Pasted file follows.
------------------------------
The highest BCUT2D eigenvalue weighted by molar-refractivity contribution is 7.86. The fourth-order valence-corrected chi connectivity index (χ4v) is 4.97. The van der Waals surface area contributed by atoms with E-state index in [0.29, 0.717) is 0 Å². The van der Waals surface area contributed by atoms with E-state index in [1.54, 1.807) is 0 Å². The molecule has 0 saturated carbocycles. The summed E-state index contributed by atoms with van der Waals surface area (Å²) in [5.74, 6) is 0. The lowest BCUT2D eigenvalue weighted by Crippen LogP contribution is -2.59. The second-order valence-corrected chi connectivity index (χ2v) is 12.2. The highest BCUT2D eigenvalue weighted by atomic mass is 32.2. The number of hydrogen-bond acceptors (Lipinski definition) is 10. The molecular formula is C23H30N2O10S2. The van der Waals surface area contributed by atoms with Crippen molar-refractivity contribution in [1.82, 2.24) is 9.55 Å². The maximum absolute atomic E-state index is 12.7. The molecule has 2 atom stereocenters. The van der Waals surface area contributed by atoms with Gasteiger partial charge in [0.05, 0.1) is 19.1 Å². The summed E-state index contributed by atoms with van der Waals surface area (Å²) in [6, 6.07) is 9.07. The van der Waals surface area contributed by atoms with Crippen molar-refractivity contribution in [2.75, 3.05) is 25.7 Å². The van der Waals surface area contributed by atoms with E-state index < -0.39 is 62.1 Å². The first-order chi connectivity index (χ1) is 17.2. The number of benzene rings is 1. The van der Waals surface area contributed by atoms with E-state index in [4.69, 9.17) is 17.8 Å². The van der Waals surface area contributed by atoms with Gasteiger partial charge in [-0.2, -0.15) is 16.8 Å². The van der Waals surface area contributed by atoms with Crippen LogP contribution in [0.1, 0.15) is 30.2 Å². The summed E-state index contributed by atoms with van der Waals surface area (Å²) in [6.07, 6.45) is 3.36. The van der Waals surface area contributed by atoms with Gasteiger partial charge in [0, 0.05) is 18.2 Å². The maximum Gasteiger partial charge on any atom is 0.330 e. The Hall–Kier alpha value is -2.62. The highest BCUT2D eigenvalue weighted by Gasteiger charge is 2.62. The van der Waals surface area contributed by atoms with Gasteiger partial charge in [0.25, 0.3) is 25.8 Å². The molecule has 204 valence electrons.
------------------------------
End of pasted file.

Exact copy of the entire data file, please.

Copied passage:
The highest BCUT2D eigenvalue weighted by molar-refractivity contribution is 7.86. The fourth-order valence-corrected chi connectivity index (χ4v) is 4.97. The van der Waals surface area contributed by atoms with E-state index in [0.29, 0.717) is 0 Å². The van der Waals surface area contributed by atoms with E-state index in [1.54, 1.807) is 0 Å². The molecule has 0 saturated carbocycles. The summed E-state index contributed by atoms with van der Waals surface area (Å²) in [5.74, 6) is 0. The lowest BCUT2D eigenvalue weighted by Crippen LogP contribution is -2.59. The second-order valence-corrected chi connectivity index (χ2v) is 12.2. The highest BCUT2D eigenvalue weighted by atomic mass is 32.2. The number of hydrogen-bond acceptors (Lipinski definition) is 10. The molecular formula is C23H30N2O10S2. The van der Waals surface area contributed by atoms with Crippen molar-refractivity contribution in [1.82, 2.24) is 9.55 Å². The maximum absolute atomic E-state index is 12.7. The molecule has 2 atom stereocenters. The van der Waals surface area contributed by atoms with Gasteiger partial charge in [0.05, 0.1) is 19.1 Å². The summed E-state index contributed by atoms with van der Waals surface area (Å²) in [6, 6.07) is 9.07. The van der Waals surface area contributed by atoms with Crippen molar-refractivity contribution in [2.75, 3.05) is 25.7 Å². The van der Waals surface area contributed by atoms with E-state index < -0.39 is 62.1 Å². The first-order chi connectivity index (χ1) is 17.2. The number of benzene rings is 1. The van der Waals surface area contributed by atoms with E-state index in [4.69, 9.17) is 17.8 Å². The van der Waals surface area contributed by atoms with Gasteiger partial charge in [-0.2, -0.15) is 16.8 Å². The van der Waals surface area contributed by atoms with Crippen LogP contribution in [0.1, 0.15) is 30.2 Å². The summed E-state index contributed by atoms with van der Waals surface area (Å²) in [6.07, 6.45) is 3.36. The van der Waals surface area contributed by atoms with Gasteiger partial charge in [0, 0.05) is 18.2 Å². The maximum Gasteiger partial charge on any atom is 0.330 e. The Hall–Kier alpha value is -2.62. The highest BCUT2D eigenvalue weighted by Gasteiger charge is 2.62. The van der Waals surface area contributed by atoms with Gasteiger partial charge in [0.25, 0.3) is 25.8 Å². The molecule has 204 valence electrons.